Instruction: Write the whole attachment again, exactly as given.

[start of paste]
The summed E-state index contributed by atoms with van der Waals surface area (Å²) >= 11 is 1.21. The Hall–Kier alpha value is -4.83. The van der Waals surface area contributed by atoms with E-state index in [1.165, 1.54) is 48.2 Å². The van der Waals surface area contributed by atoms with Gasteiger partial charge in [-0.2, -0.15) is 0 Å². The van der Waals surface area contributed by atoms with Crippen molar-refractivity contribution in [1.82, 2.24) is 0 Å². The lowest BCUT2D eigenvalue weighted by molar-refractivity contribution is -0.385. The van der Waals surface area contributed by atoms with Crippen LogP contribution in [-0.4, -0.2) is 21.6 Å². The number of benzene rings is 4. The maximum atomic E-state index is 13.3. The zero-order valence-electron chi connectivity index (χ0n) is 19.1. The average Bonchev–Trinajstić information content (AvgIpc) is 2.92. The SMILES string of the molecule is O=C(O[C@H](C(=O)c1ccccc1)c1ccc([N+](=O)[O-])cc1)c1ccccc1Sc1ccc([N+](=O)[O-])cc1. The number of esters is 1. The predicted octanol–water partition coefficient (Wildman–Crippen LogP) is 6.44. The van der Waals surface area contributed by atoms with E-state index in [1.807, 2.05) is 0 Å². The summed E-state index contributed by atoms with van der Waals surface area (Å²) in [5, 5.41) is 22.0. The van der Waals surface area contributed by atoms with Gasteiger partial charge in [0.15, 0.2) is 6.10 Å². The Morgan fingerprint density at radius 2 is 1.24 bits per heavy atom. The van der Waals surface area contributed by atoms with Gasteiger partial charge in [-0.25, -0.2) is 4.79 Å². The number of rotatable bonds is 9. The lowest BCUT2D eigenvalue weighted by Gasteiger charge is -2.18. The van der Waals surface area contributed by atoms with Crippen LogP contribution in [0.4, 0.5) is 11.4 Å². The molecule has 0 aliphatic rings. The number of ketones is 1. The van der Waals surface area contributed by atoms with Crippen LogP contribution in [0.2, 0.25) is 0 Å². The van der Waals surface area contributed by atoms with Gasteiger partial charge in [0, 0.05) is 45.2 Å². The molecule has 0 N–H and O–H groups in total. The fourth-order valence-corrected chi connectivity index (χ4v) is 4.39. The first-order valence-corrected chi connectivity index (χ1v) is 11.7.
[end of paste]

The summed E-state index contributed by atoms with van der Waals surface area (Å²) >= 11 is 1.21. The Hall–Kier alpha value is -4.83. The van der Waals surface area contributed by atoms with E-state index in [1.165, 1.54) is 48.2 Å². The van der Waals surface area contributed by atoms with Gasteiger partial charge in [-0.2, -0.15) is 0 Å². The van der Waals surface area contributed by atoms with Crippen molar-refractivity contribution in [1.82, 2.24) is 0 Å². The lowest BCUT2D eigenvalue weighted by molar-refractivity contribution is -0.385. The van der Waals surface area contributed by atoms with Crippen LogP contribution in [-0.4, -0.2) is 21.6 Å². The number of benzene rings is 4. The maximum atomic E-state index is 13.3. The zero-order valence-electron chi connectivity index (χ0n) is 19.1. The average Bonchev–Trinajstić information content (AvgIpc) is 2.92. The SMILES string of the molecule is O=C(O[C@H](C(=O)c1ccccc1)c1ccc([N+](=O)[O-])cc1)c1ccccc1Sc1ccc([N+](=O)[O-])cc1. The number of esters is 1. The predicted octanol–water partition coefficient (Wildman–Crippen LogP) is 6.44. The van der Waals surface area contributed by atoms with E-state index in [1.807, 2.05) is 0 Å². The summed E-state index contributed by atoms with van der Waals surface area (Å²) in [5, 5.41) is 22.0. The van der Waals surface area contributed by atoms with Gasteiger partial charge in [0.15, 0.2) is 6.10 Å². The Morgan fingerprint density at radius 2 is 1.24 bits per heavy atom. The van der Waals surface area contributed by atoms with Gasteiger partial charge in [-0.25, -0.2) is 4.79 Å². The number of rotatable bonds is 9. The lowest BCUT2D eigenvalue weighted by Gasteiger charge is -2.18. The van der Waals surface area contributed by atoms with Crippen LogP contribution in [0.4, 0.5) is 11.4 Å². The molecule has 0 aliphatic rings. The number of ketones is 1. The van der Waals surface area contributed by atoms with Crippen LogP contribution in [0.2, 0.25) is 0 Å². The van der Waals surface area contributed by atoms with Gasteiger partial charge in [0, 0.05) is 45.2 Å². The molecule has 0 N–H and O–H groups in total. The fourth-order valence-corrected chi connectivity index (χ4v) is 4.39. The first-order valence-corrected chi connectivity index (χ1v) is 11.7.